All smartphones take photos, but only BlackBerry 10 devices have a Time Shift mode that captures a few milliseconds before and after you snap the photo. This allows you to scroll back and forth through time to select the perfect shot – perhaps one where your eyes aren’t closed and another, a split-second later, where your friend isn’t sticking his tongue out, and then combine them into the same photo. Once you’ve created the perfect shot by turning a couple of dials with your fingertips, tap to use Story Maker -- which lets you weave those moments together to create a movie in just a couple of swipes -- before sharing it with the world. BlackBerry 10 devices can also shoot sharp HD video.

Miscellany

We’re just scratching the surface on what else BlackBerry 10 devices are capable of. There’s also BlackBerry Remember, which lets you easily create, view and organize your interests, ideas and projects in one single location; BlackBerry Balance, to help you manage both your personal and professional lives on your one device (all your personal apps and info are kept separate and private from work data); a completely redesigned BlackBerry Browser that’s fast, powerful and versatile enough to handle whatever you through at it; and a new BlackBerry App World to browse and buy apps, music and videos, including handy app recommendations, easy sharing to social media sites or touch your NFC-enabled BlackBerry to another to exchange content with others.

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And now for the not-so-good news...

If you’ve been patiently awaiting the launch of BlackBerry 10, but you prefer a physical keyboard, you're out of luck with the Z10 as it's touch-only. BlackBerry's Q10 -- which will have a QWERTY keyboard on the lower-third of the device -- didn't get a launch date. This will no doubt frustrate some. BlackBerry (formerly Research in Motion) should’ve had both options at launch.

Next, BlackBerry World offers a notable number of downloads for a new platform — as high as 70,000 — but they’re not as easy to find and they seem to be more expensive compared to the same apps on another platform. For example, why does the game Babel Rising 3D cost $2.99 when it’s $0.99 cents on Apple’s App Store and Android’s Google Play? And where’s Netflix? Instagram? Flipboard? Prices for media are comparable to other stores, however: The Dark Knight Rises is $4.99 to rent or $19.99 to buy, for example, which is the same as iTunes and Google Play.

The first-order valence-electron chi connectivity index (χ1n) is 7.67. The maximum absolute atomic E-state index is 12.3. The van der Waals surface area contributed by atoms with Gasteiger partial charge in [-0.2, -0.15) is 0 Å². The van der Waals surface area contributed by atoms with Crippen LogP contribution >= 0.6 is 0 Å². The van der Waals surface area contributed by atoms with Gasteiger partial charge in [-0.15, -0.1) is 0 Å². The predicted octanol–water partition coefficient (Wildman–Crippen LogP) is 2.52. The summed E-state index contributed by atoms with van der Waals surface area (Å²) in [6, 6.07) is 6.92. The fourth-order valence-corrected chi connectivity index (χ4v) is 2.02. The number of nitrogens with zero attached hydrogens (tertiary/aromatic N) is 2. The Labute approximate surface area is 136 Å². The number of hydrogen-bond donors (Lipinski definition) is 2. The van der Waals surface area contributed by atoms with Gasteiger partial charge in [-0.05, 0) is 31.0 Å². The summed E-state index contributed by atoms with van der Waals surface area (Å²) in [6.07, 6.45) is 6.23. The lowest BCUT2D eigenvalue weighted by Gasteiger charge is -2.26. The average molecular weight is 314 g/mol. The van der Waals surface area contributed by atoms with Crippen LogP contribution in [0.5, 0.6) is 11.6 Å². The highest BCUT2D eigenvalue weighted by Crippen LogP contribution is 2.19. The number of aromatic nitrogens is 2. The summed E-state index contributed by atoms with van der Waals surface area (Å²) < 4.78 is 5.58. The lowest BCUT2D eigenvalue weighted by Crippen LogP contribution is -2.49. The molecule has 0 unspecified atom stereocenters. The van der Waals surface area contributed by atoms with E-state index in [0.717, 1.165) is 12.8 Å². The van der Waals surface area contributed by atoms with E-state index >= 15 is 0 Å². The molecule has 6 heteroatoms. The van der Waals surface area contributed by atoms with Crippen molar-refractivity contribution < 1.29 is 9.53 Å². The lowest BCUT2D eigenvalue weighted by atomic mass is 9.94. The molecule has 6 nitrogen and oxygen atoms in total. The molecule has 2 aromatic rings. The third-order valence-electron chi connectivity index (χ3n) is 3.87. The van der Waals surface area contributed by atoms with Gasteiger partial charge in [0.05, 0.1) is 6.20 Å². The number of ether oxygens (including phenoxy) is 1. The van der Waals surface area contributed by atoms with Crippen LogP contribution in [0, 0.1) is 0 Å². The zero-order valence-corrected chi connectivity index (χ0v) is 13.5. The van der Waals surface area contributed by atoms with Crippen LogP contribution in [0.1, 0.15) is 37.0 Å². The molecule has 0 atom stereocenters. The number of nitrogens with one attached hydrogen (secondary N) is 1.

Finally, there are some stability issues: BlackBerry Z10 froze on me twice over the past week — so I had to remove the battery from the back in order to fix the issue. This reminded me of this reboot “game” on my old BlackBerry Torch and Curve. Sigh. Hopefully they'll iron out these problems with a software update.

Overall, BlackBerry 10 is one heck of a device. But it's not going to be easy for BlackBerry to regain the kind of market share they once enjoyed. Give it time, however, and it'll likely win back customers and gain some new ones.

Plus, it would be remiss not to mention iPhone, Android and Windows Phone users who’ve purchased software (such as apps or media) or hardware (like cases or speaker docks) over the past few years might be reluctant to leave all that behind. In other words, investing in a smartphone goes beyond the four corners of the device itself. Windows Phone users can start a Word document on their phone and continue it on their PC, while Apple users might use iTunes and iCloud to manage all their content. BlackBerry desperately needs to build and sustain a viable ecosystem to help lure people back to the platform.